Knowledge Isn’t Power
Your body is your servant. Your mind is also your servant. Habits are how they serve you. Who’re they serving?
I had an unstable childhood. I was moved around a lot, my parents were busy trying to survive in a foreign world, my older brother lost in teenage angst. I didn’t know the customs or culture, barely knew the language, so I didn’t have any friends till I was older.
One thing that I’ve heard often back in the early 90’s was how “knowledge is power.” I believed it, and I wanted power. I wanted to help my parents, to help myself, to create stability and avoid those moments of dread, when you don’t know if you’ll have a home the next day.
I believed knowledge was power well into adulthood, and I’ve been gathering as much knowledge as I could since childhood. I gravitated towards the sciences. Or rather, people gravitated me towards it. I was asian, awkward, wore glasses, of course I must be good at math and science. I learned a lot and branched out to things no one else my age was learning. Reading physics books no one ever touched in the school libraries. Learning how to program clocks using Java on an old computer my brother and I stretched the limits of its small CPU and memory.
And now, I’m still learning, branching out ever farther. My friends find me to be a walking rolodex of esoteric information. I’m addicted to documentaries on Netflix. I can’t have a conversation without saying “I saw this documentary…” at least once. I still behave as if knowledge is power, but I don’t believe it anymore.
I believe that habits are power
Power, which is a quantitive measurement of work, is what is necessary to get things done. When I was a child, I adopted the idea that knowing something will result in getting things done. Life’s been one big hard lesson on how un-true that is. None of my vast knowledge has helped me succeed in the things that really matter. And the things I have succeeded in, It wasn’t a result of my knowledge in biology or mathematics, but rather a result of my irrational avoidance of getting things wrong, offending anyone, and kowtowing to authority figures.
That’s what I mean when I say that habit is power. It’s been my habits, the things I’ve picked up from an unstable childhood that has helped me land and retain jobs long enough to help bring my family away from the edges of poverty.
From the moment we landed on this country, I knew we were struggling with money. I don’t recollect how a 6 year old could know that, but it hung in the air constantly. I was very careful to never be of any extra financial burden on my already stressed out parents. Seeing them fight, verbally and physically, over money almost everyday, left me with a deep fear of money troubles. I never wasted a penny as a child. I didn’t have toys that didn’t bring anything but the maximum amount of enjoyment. So no action figures, baseball cards, pogs, or whatever stupid thing kids were into those days. Video games were alright though, only the ones that you can escape in for hours and hours in between school and sleep.
I didn’t know it at the time of course, but I was also creating habits around food that still have power over me to this day. I didn’t have friends, so books, tv, and video games were my buddies growing up. As a child, few things enticed me more than reading a book for hours while eating chips. Watching TV while eating dinner. Ice cream, slushies from the gas station my parents worked at, anything sweet or salty was my drug of choice as an adolescent. I was overweight from the age of 8 until now, to this day I still fight it.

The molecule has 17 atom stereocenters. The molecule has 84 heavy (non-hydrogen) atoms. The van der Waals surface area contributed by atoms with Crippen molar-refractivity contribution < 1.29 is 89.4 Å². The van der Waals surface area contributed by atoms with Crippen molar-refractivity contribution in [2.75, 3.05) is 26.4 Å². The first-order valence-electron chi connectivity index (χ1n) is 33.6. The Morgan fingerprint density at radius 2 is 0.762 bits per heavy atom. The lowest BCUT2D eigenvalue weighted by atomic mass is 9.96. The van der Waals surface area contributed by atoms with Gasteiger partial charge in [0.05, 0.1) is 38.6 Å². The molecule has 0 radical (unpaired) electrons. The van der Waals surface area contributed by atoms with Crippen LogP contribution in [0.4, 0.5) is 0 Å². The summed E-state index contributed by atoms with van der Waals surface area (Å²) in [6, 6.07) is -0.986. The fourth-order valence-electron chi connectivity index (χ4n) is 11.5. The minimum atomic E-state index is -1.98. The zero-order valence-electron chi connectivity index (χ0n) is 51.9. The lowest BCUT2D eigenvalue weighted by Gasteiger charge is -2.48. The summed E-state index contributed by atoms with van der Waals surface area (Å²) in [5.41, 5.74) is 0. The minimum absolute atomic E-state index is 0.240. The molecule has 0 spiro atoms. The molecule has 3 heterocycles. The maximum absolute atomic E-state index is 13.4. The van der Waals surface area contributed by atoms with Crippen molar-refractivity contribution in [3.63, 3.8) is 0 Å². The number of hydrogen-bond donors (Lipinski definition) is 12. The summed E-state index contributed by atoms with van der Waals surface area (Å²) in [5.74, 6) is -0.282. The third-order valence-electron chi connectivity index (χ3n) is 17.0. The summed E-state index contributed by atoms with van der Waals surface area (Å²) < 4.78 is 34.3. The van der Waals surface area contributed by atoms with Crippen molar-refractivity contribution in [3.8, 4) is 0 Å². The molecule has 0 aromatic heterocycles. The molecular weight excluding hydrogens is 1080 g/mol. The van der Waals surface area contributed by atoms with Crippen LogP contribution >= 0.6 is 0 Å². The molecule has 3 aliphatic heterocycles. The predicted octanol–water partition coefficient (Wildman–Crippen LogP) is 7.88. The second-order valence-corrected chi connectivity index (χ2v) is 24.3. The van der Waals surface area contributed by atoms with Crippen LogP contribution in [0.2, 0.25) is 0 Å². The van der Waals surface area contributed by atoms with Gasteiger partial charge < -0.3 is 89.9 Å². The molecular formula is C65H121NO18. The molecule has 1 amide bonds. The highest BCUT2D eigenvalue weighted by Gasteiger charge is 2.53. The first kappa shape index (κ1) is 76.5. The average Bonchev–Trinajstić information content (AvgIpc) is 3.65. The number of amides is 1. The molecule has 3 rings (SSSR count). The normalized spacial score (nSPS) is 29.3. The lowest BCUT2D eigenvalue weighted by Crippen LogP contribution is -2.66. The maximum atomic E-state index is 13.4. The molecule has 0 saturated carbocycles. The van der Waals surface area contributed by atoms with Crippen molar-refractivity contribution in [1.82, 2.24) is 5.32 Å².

At school I didn’t know how to use a knife and fork. It seems like a small thing, but to a 6 year old immigrant, something small like lunch time was a maze of cultural mishaps and ridicule. In fact, all of school was an exercise in avoiding being out of place. In my attempts at not being noticed by anyone, I was noticed by everyone as that shy awkward weirdo. I probably smelled like curry all the time too. I created habits to avoid confrontation. I apologized unnecessarily, never spoke up against any injustices or inequities, didn’t ask any questions I couldn’t figure out later by myself. I tried my best to never give anyone anything to complain about. I wasn’t a model A+ student, just the B+/A- necessary to avoid both my parent’s and my teacher’s attention.
Fiscal fascist-like-conservatism and a fear of offending or disappointing people results in an excellent employee. Silent yet effective, I didn’t negotiate my first career wage, didn’t ask for any raises or advancements. I took my paycheck and paid off all my loans and helped my family get out of debt, and eventually have economic stability at the home. Kudos to me.
But that’s as far as I’ve been able to accomplish in my life. That’s why I don’t believe that knowledge is power anymore. I can now see that it has been my habits that have resulted in any success I’ve had. And everything beyond that has been failures.
I lost all my 401K savings on a juice bar venture inside a fitness gym. I spent the rest of my retirement from my first job, on an attempt at being an independent mobile app business. I’m still 15–30 pounds overweight. I can’t talk normally to my parents, from somewhere unknown comes seething anger and frustration. Listening to my mom’s loving concerns about my well being instantly annoys the crap out of me. I don’t interact with more than one person on a regular day by choice. I don’t think I make eye contact much.
The little success I’ve had in my life deludes me into thinking I know what I’m doing. But all my failures bring me back to reality. I know a lot of things, and most of them don’t really matter in the way I want it to matter. Knowledge hasn’t been the power which brought results in my life. Habits have both brought me results AND have held me back.
Everyday now is a struggle against these habits.
Originally published at koanspot.blogspot.com on August 31, 2016.